Venue: Namibia Scientific Society, 110 Robert Mugabe Ave, Windhoek (opposite the National Theatre)

Date: Jan 14, 2015

Contact: or +264 61 225 372


A presentation by Dr. Manfred Finckh.

The tropical dry forests, woodlands and savannahs in south-central Africa are among the most frequently burnt ecosystems in the world. The alarming losses of dry forests in central Angola during the past decade have just recently been highlighted in Science.

It is frequently stated that fire is important for the maintenance and conservation of African savannahs and that woodland ecosystems are adapted to it. However, for large parts of the forest-savannah transition zone the state of vegetation under a natural fire regime - and thus the naturalness of the current land cover types – is unknown.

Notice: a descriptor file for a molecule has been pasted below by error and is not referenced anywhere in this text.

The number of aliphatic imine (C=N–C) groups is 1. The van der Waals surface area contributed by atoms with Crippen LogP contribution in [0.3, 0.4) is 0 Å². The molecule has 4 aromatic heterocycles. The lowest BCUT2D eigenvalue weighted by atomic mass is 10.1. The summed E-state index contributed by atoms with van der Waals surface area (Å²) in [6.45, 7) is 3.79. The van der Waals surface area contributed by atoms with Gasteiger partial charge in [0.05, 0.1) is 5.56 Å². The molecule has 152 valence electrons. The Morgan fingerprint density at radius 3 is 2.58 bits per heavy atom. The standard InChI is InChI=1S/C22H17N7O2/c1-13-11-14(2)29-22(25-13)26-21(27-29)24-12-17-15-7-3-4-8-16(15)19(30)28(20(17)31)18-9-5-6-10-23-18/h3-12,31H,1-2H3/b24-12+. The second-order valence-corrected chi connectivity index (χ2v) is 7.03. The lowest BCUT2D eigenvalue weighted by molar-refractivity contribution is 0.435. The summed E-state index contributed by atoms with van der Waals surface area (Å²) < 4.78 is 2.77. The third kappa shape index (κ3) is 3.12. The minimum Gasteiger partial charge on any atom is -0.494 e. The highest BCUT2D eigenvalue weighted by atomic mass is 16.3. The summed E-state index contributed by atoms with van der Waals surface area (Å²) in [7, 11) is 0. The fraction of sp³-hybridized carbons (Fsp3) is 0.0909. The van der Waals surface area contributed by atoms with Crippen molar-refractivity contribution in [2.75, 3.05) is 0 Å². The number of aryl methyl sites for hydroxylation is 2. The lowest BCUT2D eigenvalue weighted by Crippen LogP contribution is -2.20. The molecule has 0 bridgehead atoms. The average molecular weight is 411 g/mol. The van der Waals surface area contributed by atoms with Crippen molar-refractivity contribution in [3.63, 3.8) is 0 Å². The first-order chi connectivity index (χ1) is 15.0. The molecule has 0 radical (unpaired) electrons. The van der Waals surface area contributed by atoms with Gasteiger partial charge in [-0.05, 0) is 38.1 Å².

Most studies dealing with the impact of fire in the dry tropics focus on rangeland management, but very few apply a forest ecologist’s view. Furthermore, there is still a profound lack of analyses about the time and motives behind man-made ignition events and the subsequent fire dynamics. The talk thus aims at disentangling the spatio-temporal fire patterns in order to understand their impact on vegetation and the logics and trade-offs behind wildfires in different parts of the Okavango basin.